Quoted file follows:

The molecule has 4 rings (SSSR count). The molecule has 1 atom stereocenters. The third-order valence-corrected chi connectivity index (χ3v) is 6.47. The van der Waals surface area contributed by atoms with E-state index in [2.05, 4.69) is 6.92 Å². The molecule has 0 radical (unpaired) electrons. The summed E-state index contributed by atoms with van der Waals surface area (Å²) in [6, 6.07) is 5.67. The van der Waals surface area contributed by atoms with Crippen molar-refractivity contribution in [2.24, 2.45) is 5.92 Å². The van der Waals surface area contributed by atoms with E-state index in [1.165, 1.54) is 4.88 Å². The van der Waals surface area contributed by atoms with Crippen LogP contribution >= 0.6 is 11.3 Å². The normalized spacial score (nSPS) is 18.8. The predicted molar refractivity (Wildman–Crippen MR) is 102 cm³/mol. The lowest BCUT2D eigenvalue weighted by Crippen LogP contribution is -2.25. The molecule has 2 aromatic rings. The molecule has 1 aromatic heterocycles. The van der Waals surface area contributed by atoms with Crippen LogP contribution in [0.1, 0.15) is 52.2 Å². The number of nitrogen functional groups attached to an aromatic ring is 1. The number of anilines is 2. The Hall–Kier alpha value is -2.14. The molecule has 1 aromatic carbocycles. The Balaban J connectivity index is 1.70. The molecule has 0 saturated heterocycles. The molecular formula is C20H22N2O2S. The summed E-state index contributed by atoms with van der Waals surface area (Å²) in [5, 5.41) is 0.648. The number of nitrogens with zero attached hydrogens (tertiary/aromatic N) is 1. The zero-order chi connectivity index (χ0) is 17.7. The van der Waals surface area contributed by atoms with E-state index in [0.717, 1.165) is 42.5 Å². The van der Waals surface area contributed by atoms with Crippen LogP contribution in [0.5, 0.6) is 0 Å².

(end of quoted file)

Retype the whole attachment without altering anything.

The molecule has 4 rings (SSSR count). The molecule has 1 atom stereocenters. The third-order valence-corrected chi connectivity index (χ3v) is 6.47. The van der Waals surface area contributed by atoms with E-state index in [2.05, 4.69) is 6.92 Å². The molecule has 0 radical (unpaired) electrons. The summed E-state index contributed by atoms with van der Waals surface area (Å²) in [6, 6.07) is 5.67. The van der Waals surface area contributed by atoms with Crippen molar-refractivity contribution in [2.24, 2.45) is 5.92 Å². The van der Waals surface area contributed by atoms with E-state index in [1.165, 1.54) is 4.88 Å². The van der Waals surface area contributed by atoms with Crippen LogP contribution >= 0.6 is 11.3 Å². The normalized spacial score (nSPS) is 18.8. The predicted molar refractivity (Wildman–Crippen MR) is 102 cm³/mol. The lowest BCUT2D eigenvalue weighted by Crippen LogP contribution is -2.25. The molecule has 2 aromatic rings. The molecule has 1 aromatic heterocycles. The van der Waals surface area contributed by atoms with Crippen LogP contribution in [0.1, 0.15) is 52.2 Å². The number of nitrogen functional groups attached to an aromatic ring is 1. The number of anilines is 2. The Hall–Kier alpha value is -2.14. The molecule has 1 aromatic carbocycles. The Balaban J connectivity index is 1.70. The molecule has 0 saturated heterocycles. The molecular formula is C20H22N2O2S. The summed E-state index contributed by atoms with van der Waals surface area (Å²) in [5, 5.41) is 0.648. The number of nitrogens with zero attached hydrogens (tertiary/aromatic N) is 1. The zero-order chi connectivity index (χ0) is 17.7. The van der Waals surface area contributed by atoms with E-state index in [0.717, 1.165) is 42.5 Å². The van der Waals surface area contributed by atoms with Crippen LogP contribution in [0.5, 0.6) is 0 Å².